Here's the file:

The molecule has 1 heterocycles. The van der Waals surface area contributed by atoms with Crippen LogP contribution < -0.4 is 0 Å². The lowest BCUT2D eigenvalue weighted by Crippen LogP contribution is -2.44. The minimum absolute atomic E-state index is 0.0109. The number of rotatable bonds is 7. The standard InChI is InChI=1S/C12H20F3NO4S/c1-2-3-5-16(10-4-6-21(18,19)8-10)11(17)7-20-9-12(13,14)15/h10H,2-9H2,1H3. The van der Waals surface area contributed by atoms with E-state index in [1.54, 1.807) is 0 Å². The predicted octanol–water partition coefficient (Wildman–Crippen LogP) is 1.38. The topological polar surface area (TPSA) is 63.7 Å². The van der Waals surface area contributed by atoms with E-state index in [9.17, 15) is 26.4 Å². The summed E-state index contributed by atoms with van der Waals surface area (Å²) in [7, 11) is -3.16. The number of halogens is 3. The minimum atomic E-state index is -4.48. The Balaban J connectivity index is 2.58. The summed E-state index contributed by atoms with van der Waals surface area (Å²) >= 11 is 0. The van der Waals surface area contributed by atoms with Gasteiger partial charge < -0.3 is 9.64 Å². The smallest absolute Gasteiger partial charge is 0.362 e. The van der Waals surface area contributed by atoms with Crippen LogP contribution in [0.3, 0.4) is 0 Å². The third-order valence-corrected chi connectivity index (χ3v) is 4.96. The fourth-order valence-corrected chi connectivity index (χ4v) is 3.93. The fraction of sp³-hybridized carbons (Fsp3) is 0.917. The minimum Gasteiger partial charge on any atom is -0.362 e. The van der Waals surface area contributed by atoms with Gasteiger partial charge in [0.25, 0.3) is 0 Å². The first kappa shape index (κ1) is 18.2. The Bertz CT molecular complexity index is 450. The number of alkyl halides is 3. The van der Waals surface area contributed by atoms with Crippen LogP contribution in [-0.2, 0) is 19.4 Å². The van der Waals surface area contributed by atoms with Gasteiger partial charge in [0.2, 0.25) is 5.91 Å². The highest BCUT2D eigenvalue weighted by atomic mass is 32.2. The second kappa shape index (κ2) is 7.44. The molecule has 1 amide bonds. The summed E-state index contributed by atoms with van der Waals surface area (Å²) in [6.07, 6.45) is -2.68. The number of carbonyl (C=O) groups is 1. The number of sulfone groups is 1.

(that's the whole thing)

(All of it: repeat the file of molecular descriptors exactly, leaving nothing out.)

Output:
The molecule has 1 heterocycles. The van der Waals surface area contributed by atoms with Crippen LogP contribution < -0.4 is 0 Å². The lowest BCUT2D eigenvalue weighted by Crippen LogP contribution is -2.44. The minimum absolute atomic E-state index is 0.0109. The number of rotatable bonds is 7. The standard InChI is InChI=1S/C12H20F3NO4S/c1-2-3-5-16(10-4-6-21(18,19)8-10)11(17)7-20-9-12(13,14)15/h10H,2-9H2,1H3. The van der Waals surface area contributed by atoms with E-state index in [1.54, 1.807) is 0 Å². The predicted octanol–water partition coefficient (Wildman–Crippen LogP) is 1.38. The topological polar surface area (TPSA) is 63.7 Å². The van der Waals surface area contributed by atoms with E-state index in [9.17, 15) is 26.4 Å². The summed E-state index contributed by atoms with van der Waals surface area (Å²) in [7, 11) is -3.16. The number of halogens is 3. The minimum atomic E-state index is -4.48. The Balaban J connectivity index is 2.58. The summed E-state index contributed by atoms with van der Waals surface area (Å²) >= 11 is 0. The van der Waals surface area contributed by atoms with Gasteiger partial charge < -0.3 is 9.64 Å². The smallest absolute Gasteiger partial charge is 0.362 e. The van der Waals surface area contributed by atoms with Crippen LogP contribution in [0.3, 0.4) is 0 Å². The third-order valence-corrected chi connectivity index (χ3v) is 4.96. The fourth-order valence-corrected chi connectivity index (χ4v) is 3.93. The fraction of sp³-hybridized carbons (Fsp3) is 0.917. The minimum Gasteiger partial charge on any atom is -0.362 e. The van der Waals surface area contributed by atoms with Gasteiger partial charge in [0.25, 0.3) is 0 Å². The first kappa shape index (κ1) is 18.2. The Bertz CT molecular complexity index is 450. The number of alkyl halides is 3. The van der Waals surface area contributed by atoms with Crippen LogP contribution in [-0.2, 0) is 19.4 Å². The van der Waals surface area contributed by atoms with Gasteiger partial charge in [0.2, 0.25) is 5.91 Å². The highest BCUT2D eigenvalue weighted by atomic mass is 32.2. The second kappa shape index (κ2) is 7.44. The molecule has 1 amide bonds. The summed E-state index contributed by atoms with van der Waals surface area (Å²) in [6.07, 6.45) is -2.68. The number of carbonyl (C=O) groups is 1. The number of sulfone groups is 1.